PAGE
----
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Theresa May Confirms Brits Will Vote in EU Elections, Despite Having Voted to Leave Bloc Three Years Earlier

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OLIVER JJ LANE

British Prime Minister Theresa May has written to EU President Donald Tusk to request another Brexit delay, and in doing so is accepting that the country would have to contest next month’s European Parliament elections.

May accepted the nation would go to the polls next month to select their Members of the European Parliament in accordance with EU law in a letter to her EU counterpart just hours after her own Brexit secretary told the British House of Commons: “To have European parliamentary elections three years after the country voted to leave would be damaging to our politics as a whole.”

And these comments followed others by the Prime Minister herself, when she said last month that if Brexit was delayed a second time, as she is now requesting permission to do, it would knock public confidence in the effectiveness of British democracy. She told Parliament in March: “Any further extension would require us to stand in European parliamentary elections.

“As I said earlier, I think people would ask what on earth we were doing if, having voted nearly three years ago to leave the European Union, they were then asked to elect Members to the European Parliament. I think they would say that we were failing to deliver on their vote, and I believe we have a duty to do that.”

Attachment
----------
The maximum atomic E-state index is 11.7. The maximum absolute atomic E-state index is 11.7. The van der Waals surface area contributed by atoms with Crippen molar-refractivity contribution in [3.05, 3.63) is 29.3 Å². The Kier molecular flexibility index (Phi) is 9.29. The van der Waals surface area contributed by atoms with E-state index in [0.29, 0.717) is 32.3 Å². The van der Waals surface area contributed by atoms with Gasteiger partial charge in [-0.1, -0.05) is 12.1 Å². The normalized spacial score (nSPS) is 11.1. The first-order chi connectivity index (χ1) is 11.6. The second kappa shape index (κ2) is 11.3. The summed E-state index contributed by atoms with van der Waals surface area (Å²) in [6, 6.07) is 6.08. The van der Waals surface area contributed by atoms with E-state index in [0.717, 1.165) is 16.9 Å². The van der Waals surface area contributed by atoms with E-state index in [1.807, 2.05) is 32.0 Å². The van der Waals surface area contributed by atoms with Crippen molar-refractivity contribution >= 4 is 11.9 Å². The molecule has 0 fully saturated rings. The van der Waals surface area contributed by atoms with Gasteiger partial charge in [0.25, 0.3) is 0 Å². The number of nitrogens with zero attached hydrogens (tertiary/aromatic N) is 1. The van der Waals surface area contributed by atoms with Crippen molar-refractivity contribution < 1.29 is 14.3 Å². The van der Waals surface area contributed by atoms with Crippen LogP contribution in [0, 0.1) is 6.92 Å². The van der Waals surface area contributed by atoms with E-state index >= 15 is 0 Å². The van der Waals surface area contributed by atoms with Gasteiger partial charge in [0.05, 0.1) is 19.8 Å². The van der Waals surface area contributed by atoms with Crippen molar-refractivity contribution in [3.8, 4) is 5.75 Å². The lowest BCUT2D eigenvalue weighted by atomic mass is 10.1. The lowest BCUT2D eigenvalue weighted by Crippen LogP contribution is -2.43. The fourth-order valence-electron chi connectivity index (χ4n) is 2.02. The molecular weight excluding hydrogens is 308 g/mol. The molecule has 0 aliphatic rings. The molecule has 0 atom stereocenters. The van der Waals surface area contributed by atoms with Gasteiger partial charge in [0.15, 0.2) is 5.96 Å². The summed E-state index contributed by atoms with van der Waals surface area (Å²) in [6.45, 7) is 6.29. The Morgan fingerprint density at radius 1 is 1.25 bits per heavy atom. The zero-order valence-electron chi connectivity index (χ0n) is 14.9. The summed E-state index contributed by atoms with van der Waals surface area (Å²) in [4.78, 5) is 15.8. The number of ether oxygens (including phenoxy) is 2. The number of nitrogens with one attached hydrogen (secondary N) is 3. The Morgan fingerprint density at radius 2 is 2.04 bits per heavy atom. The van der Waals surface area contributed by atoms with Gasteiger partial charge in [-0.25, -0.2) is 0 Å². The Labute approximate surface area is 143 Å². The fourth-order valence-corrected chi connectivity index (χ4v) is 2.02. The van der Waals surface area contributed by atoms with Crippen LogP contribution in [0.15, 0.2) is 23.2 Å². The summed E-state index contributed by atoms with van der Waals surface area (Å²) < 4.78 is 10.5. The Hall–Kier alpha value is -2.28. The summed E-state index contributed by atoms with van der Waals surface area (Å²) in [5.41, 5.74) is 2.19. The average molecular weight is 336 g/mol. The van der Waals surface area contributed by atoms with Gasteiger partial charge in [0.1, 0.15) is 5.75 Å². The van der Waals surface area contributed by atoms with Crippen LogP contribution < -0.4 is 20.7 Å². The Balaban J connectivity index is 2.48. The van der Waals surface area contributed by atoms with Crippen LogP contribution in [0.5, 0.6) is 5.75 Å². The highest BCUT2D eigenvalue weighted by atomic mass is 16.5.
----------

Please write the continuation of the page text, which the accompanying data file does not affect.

Writing today that while it remained her view that it wouldn’t be in the national interest to hold EU elections next month, the Prime Minister was nevertheless applying for an extension to the UK’s membership of the EU well beyond May and to June 30th, and hence would have to take part in the vote.

The Prime Minister wrote: “…the United Kingdom accepts the European Council’s view that … [the UK] would be under a legal obligation to hold the elections.

“The Government is therefore undertaking the lawful and responsible preparations for this contingency, including making the order that sets the date of the poll.”

While it is in the power of the European Union to reject the extension request and force the United Kingdom out of the bloc in one week’s time on April 12th, this appears increasingly unlikely. EU Council President Donald Tusk — to whom May’s letter was addressed this morning — said last night that he’d recommend to other EU members that they offer a significantly longer ‘flextension’ to the UK so it could stay in the European Union almost as long as it wanted — an extra year in the EU under this has been suggested.

Friday’s developments continue to prove the point made by Brexit leader Nigel Farage that if the government succeeded in delaying Brexit once — as it did in March — it would then feel free to do so “again and again”. Mr Farage wrote in February that: “Theresa May’s endless assertions that she will deliver the Brexit the people voted for is beginning to look as if it was a deceit from the start.”

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